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question regarding unequal arm strength



 
 
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  #1  
Old April 30th 04, 11:08 PM
TB
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Default question regarding unequal arm strength

I apparently have a bad right shoulder (and I'm right handed). It
does hurt a bit now and then but is not made worse by exercising.
When I isolate biceps, triceps, shoulders or chest movements, my right
side is noticably weaker.
So, should I work each arm separately to the potential of each arm?
Or should I hold my left arm back by doing bilateral exercises? And
when I do bicep curls with dumbbells should I let the weaker right arm
dictate the number of reps performed on my stronger left arm? Or is
there even a better strategy?
Thanks,
Tom

  #4  
Old May 1st 04, 09:29 AM
ray miller
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Default question regarding unequal arm strength

On Fri, 30 Apr 2004 22:08:28 GMT, TB wrote:

I apparently have a bad right shoulder (and I'm right handed). It
does hurt a bit now and then but is not made worse by exercising.
When I isolate biceps, triceps, shoulders or chest movements, my right
side is noticably weaker.
So, should I work each arm separately to the potential of each arm?
Or should I hold my left arm back by doing bilateral exercises? And
when I do bicep curls with dumbbells should I let the weaker right arm
dictate the number of reps performed on my stronger left arm? Or is
there even a better strategy?


I do dumbell work with the weaker arm first and repeat the same
reps/sets with the stronger arm. Fortunately there isn't much
difference between the two for me.
When I do barbell work I try to make sure I don't favour my weaker
side. This gets more difficult as the weight becomes more challenging.

Ray

--
rmnsuk
273/197/182
  #5  
Old May 1st 04, 09:29 AM
ray miller
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Posts: n/a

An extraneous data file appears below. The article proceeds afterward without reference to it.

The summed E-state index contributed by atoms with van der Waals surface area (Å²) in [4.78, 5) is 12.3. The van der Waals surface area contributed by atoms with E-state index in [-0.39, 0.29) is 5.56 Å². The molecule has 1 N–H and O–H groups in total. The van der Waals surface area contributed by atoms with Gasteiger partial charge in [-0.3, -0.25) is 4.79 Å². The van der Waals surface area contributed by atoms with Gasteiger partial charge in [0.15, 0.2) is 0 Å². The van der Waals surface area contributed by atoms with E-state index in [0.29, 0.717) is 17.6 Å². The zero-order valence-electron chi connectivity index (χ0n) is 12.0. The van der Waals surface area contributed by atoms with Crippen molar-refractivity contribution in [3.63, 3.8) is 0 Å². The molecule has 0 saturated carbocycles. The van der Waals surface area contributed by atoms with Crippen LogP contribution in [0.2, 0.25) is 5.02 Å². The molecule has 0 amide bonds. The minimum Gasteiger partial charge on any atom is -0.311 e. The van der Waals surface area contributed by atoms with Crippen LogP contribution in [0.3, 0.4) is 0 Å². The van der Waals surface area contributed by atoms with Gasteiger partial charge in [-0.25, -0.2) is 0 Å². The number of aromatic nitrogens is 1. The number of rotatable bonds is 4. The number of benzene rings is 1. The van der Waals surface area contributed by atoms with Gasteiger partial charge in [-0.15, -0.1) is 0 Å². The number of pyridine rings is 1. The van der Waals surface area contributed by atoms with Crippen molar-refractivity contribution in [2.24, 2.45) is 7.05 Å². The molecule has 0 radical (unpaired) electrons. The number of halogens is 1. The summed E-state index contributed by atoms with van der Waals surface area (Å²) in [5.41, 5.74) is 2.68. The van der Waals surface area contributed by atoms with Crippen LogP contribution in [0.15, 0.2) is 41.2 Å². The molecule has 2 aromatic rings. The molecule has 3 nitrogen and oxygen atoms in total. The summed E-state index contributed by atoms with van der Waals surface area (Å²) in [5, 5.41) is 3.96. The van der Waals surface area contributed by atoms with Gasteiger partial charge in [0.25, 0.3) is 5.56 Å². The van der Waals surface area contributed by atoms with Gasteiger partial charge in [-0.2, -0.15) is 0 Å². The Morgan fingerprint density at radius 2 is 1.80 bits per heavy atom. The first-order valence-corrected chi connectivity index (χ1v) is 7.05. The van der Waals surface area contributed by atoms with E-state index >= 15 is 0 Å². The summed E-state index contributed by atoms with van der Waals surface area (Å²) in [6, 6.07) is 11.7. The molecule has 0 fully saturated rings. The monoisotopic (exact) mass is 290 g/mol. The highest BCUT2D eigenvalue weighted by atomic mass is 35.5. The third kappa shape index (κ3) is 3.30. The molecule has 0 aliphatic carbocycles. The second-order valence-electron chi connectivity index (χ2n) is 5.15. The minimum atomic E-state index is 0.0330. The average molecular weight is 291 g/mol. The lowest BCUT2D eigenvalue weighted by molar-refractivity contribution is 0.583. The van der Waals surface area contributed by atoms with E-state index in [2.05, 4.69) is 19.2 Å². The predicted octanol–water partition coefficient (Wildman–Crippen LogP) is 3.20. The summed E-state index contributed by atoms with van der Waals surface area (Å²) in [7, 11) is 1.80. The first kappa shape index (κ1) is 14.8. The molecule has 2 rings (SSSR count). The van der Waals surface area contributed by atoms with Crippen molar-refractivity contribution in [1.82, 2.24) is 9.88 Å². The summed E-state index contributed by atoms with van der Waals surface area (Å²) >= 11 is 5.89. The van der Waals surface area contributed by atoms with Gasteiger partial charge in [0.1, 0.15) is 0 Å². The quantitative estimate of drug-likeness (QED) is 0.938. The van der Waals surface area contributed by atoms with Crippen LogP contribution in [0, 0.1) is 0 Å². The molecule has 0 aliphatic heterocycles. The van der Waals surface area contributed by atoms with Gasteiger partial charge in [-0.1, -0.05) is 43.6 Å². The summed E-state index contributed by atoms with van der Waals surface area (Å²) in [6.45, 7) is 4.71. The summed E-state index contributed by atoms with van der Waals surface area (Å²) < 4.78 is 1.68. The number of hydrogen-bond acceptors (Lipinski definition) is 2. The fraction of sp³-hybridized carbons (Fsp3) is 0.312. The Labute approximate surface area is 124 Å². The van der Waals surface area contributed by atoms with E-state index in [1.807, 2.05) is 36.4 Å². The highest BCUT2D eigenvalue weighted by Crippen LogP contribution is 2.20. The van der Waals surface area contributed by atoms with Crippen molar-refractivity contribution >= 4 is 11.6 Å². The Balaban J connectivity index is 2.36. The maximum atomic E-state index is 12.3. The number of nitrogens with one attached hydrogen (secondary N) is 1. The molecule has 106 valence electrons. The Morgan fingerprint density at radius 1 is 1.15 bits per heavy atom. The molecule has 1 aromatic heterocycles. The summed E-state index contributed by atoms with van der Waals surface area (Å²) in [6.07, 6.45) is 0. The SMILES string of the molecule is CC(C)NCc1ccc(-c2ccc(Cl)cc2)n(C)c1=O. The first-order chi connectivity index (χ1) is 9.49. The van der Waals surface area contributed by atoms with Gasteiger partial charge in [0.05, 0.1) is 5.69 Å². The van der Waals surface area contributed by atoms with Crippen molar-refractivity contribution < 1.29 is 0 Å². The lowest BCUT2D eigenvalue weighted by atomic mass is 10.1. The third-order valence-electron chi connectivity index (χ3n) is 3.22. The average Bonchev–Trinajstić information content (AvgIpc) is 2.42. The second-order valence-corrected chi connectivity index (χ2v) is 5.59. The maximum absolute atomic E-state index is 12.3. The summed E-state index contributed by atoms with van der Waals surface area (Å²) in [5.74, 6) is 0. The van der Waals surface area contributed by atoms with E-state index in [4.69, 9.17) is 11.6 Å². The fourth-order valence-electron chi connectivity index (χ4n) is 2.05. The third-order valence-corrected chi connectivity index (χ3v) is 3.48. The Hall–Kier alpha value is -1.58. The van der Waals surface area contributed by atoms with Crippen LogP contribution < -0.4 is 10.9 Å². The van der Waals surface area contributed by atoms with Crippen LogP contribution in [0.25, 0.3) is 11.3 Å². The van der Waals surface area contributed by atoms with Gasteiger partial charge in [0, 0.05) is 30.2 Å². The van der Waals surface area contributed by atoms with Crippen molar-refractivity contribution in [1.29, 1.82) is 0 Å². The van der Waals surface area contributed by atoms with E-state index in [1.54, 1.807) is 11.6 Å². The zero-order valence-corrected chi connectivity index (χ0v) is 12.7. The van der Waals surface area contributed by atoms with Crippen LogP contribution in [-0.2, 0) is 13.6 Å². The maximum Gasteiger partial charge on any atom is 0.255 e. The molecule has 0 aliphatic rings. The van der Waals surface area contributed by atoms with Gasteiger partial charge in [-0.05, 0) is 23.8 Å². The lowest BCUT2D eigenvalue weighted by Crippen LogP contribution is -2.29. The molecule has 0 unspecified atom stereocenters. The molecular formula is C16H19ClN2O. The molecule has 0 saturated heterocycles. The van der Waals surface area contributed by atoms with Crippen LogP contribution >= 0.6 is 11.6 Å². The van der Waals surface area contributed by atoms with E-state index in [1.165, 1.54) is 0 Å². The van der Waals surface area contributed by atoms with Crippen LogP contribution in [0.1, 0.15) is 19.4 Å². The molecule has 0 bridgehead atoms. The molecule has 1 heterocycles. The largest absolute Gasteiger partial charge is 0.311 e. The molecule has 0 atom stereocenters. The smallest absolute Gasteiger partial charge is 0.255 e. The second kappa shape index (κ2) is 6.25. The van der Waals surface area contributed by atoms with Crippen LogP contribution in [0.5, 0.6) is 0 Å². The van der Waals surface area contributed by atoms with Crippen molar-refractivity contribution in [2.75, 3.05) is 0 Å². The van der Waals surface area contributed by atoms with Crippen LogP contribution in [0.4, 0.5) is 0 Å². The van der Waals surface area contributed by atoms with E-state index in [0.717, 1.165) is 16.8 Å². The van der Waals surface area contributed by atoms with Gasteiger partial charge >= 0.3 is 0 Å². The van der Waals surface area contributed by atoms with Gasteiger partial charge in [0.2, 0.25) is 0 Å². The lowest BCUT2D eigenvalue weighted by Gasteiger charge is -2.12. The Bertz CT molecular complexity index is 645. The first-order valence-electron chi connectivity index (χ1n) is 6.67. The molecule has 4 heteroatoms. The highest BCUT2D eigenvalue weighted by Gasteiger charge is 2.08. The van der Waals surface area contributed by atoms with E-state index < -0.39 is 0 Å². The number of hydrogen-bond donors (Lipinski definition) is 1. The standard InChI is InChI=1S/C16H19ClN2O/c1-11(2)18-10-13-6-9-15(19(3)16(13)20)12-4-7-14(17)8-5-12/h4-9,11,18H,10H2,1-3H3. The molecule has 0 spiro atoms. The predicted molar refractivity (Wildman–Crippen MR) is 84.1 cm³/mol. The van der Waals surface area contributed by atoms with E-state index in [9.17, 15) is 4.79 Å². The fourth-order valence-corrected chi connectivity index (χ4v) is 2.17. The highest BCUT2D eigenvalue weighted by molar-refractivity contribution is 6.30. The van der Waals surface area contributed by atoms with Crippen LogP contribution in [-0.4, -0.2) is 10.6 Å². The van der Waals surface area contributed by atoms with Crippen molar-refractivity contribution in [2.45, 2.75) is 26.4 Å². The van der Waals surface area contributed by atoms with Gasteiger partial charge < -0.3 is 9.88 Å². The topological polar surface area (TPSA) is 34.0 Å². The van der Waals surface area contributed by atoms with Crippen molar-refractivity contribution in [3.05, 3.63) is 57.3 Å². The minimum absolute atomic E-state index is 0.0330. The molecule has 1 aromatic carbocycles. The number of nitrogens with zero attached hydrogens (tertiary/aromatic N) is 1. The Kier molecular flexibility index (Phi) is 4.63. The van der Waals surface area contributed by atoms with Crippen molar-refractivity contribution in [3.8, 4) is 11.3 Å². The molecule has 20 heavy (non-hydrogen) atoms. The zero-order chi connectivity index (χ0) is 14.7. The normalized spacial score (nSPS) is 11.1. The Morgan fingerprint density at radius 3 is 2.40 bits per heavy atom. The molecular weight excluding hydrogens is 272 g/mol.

Default question regarding unequal arm strength

On Fri, 30 Apr 2004 22:08:28 GMT, TB wrote:

I apparently have a bad right shoulder (and I'm right handed). It
does hurt a bit now and then but is not made worse by exercising.
When I isolate biceps, triceps, shoulders or chest movements, my right
side is noticably weaker.
So, should I work each arm separately to the potential of each arm?
Or should I hold my left arm back by doing bilateral exercises? And
when I do bicep curls with dumbbells should I let the weaker right arm
dictate the number of reps performed on my stronger left arm? Or is
there even a better strategy?


I do dumbell work with the weaker arm first and repeat the same
reps/sets with the stronger arm. Fortunately there isn't much
difference between the two for me.
When I do barbell work I try to make sure I don't favour my weaker
side. This gets more difficult as the weight becomes more challenging.

Ray

--
rmnsuk
273/197/182
  #6  
Old May 1st 04, 03:02 PM
Adam Fahy
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Posts: n/a
Default question regarding unequal arm strength

TB wrote:
I apparently have a bad right shoulder (and I'm right handed). It
does hurt a bit now and then but is not made worse by exercising.
When I isolate biceps, triceps, shoulders or chest movements, my right
side is noticably weaker.
So, should I work each arm separately to the potential of each arm?
Or should I hold my left arm back by doing bilateral exercises? And
when I do bicep curls with dumbbells should I let the weaker right arm
dictate the number of reps performed on my stronger left arm? Or is
there even a better strategy?


Shouldn't this depend on exactly what you hope to accomplish?
Prehab/rehab work is a lot different, in goals and methodology, than
bodybuilding, strength training for sport, etc. Nontheless, if there's
a very large strength deficit you wish to correct, I would suggest
focusing on that weakness specifically (ie to the exclusion of bilateral
or alternating work, or with a small amount of bilateral work for the
sake of gaguing progress and not detraining your stronger side).


-Adam
  #7  
Old May 1st 04, 03:02 PM
Adam Fahy
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Posts: n/a
Default question regarding unequal arm strength

TB wrote:
I apparently have a bad right shoulder (and I'm right handed). It
does hurt a bit now and then but is not made worse by exercising.
When I isolate biceps, triceps, shoulders or chest movements, my right
side is noticably weaker.
So, should I work each arm separately to the potential of each arm?
Or should I hold my left arm back by doing bilateral exercises? And